“There is ample reason to believe that diets rich in phytochemicals provide protection from vascular diseases and many cancers; direct antioxidant activity as well as modulation of enzyme expression or hormone activity contribute to this effect.”

If we look at a diet from a phytochemical-density perspective, we might come to a different conclusion about what is a “good diet” versus a “bad diet,” for carbohydrate consumption. If we completely eliminated carbohydrates from the diet because of their current “bad” reputation, it would result in a bad diet. Where are phytochemicals found? They are found in carbohydrate-rich food. There are few phytochemicals in animal products. Phytochemicals, by definition, are plant-derived nutrients. If you ate a diet exclusively of animal products (unless you were eating certain organs like liver), you would be getting a very low level of some of these phytochemicals, far less than you would get from a plant-based diet rich in minimally processed fruits, vegetables, and grains.

Epidemiological studies tell us that there is a strong relationship between insulin sensitivity, lowered cardiovascular disease incidence, and lowered diabetes in individuals who eat minimally processed fruits, vegetables, and grains. There is also lower body weight in those cultures. Perhaps there is a connection between satiety, thermogenics, improved glucoregulation, and lipid regulation that occurs with consumption of these diets.

There is a good article in Nutrition Reviews that discusses the epidemiological finding that people in cultures that consume minimally processed fruit and vegetable diets (which are carbohydrate-rich, I might add, because they generally contain a higher level of grains) have a lowered incidence of inflammatory age-related disorders.11 The group of investigators from the Centers for Disease Control and Prevention in Atlanta have done a nice job in this paper.

Individuals who consume minimally processed, phytonutrient-rich diets that are reasonably high in carbohydrates (as whole grains), also have favorable benefit from vitamin and mineral density. Plants synthesize vitamins that animals depend upon for their function. One example would be the plant density of vitamins B1, B2, and the rest of the B vitamin complex family, including folate and vitamin B6.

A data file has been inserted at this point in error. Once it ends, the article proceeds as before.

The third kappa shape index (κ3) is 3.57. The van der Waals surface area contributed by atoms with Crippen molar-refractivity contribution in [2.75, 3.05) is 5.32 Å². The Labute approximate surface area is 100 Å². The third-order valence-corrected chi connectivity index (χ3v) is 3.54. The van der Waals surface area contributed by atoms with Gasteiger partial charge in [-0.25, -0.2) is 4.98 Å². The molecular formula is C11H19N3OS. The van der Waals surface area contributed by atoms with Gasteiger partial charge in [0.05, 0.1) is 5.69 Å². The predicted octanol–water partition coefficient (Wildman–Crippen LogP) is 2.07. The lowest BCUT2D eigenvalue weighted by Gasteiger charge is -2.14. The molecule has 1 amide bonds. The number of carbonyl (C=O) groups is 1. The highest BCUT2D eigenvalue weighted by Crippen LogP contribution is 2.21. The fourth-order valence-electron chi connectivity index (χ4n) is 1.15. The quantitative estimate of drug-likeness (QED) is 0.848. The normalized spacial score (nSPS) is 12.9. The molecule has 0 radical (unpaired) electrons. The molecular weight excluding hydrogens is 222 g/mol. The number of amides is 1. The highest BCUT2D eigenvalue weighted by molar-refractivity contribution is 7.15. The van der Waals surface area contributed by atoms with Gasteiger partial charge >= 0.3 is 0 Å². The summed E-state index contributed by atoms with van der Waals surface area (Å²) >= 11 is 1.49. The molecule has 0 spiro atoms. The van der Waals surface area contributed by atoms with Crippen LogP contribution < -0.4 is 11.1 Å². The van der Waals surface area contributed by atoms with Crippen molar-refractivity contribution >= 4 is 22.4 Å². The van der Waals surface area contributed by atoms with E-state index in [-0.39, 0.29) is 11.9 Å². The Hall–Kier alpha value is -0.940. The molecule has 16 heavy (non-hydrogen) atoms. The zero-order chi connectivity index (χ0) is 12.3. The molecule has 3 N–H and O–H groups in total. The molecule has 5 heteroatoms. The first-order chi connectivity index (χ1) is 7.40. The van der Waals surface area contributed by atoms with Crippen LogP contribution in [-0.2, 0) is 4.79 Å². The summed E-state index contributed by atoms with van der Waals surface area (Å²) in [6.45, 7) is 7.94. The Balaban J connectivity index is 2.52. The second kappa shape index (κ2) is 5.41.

A paper in the American Journal of Clinical Nutrition discusses the interaction between adherence to a Mediterranean diet and the methylenetetrahydrofolate reductase (MTHRF) 677C®T mutation on homocysteine concentrations in healthy adults-the ATTICA Study.12The Mediterranean diet is not a strict vegan diet. It contains animal products that may be an important source of vitamin B12, but it also has a high level of minimally processed grains, fruits, and vegetables. This diet is associated with very low incidence of homocysteine elevation in those who carry the MTHFR 677C®T polymorphism, where there is a block between the conversion of tetrahydrofolate to 5-methyltetrahydrofolate. These individuals appear to require higher levels of folate in their diet to get an adequate level of 5-MTHFR, a substance that serves as the central methylating agent necessary in the folate cycle to lower homocysteine and to produce S-adenosylmethionine, or SAM. These people may need exogenous folate to lower their homocysteine. In individuals consuming the Mediterranean diet which is naturally rich in B vitamins, who also had an MTHFR 677C®T polymorphism, their homocysteine levels are lower, which would affect their relative risk to heart disease.